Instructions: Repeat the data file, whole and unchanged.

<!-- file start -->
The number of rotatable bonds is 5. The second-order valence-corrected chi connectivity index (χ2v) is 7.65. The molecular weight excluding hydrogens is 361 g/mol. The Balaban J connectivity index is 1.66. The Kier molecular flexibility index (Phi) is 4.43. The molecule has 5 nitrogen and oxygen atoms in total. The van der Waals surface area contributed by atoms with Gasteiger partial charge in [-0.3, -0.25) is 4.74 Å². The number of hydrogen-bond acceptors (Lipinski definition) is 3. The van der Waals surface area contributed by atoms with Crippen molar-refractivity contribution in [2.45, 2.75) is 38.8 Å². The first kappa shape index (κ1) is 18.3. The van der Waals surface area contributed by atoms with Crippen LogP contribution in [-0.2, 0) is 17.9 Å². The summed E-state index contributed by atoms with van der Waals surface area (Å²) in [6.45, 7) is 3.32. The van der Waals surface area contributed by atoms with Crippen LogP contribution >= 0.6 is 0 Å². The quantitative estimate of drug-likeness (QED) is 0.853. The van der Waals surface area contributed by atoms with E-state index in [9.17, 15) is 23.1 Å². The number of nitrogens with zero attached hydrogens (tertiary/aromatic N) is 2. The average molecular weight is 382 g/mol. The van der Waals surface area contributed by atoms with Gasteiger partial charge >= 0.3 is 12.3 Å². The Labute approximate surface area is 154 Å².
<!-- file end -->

The number of rotatable bonds is 5. The second-order valence-corrected chi connectivity index (χ2v) is 7.65. The molecular weight excluding hydrogens is 361 g/mol. The Balaban J connectivity index is 1.66. The Kier molecular flexibility index (Phi) is 4.43. The molecule has 5 nitrogen and oxygen atoms in total. The van der Waals surface area contributed by atoms with Gasteiger partial charge in [-0.3, -0.25) is 4.74 Å². The number of hydrogen-bond acceptors (Lipinski definition) is 3. The van der Waals surface area contributed by atoms with Crippen molar-refractivity contribution in [2.45, 2.75) is 38.8 Å². The first kappa shape index (κ1) is 18.3. The van der Waals surface area contributed by atoms with Crippen LogP contribution in [-0.2, 0) is 17.9 Å². The summed E-state index contributed by atoms with van der Waals surface area (Å²) in [6.45, 7) is 3.32. The van der Waals surface area contributed by atoms with Crippen LogP contribution >= 0.6 is 0 Å². The quantitative estimate of drug-likeness (QED) is 0.853. The van der Waals surface area contributed by atoms with E-state index in [9.17, 15) is 23.1 Å². The number of nitrogens with zero attached hydrogens (tertiary/aromatic N) is 2. The average molecular weight is 382 g/mol. The van der Waals surface area contributed by atoms with Gasteiger partial charge >= 0.3 is 12.3 Å². The Labute approximate surface area is 154 Å².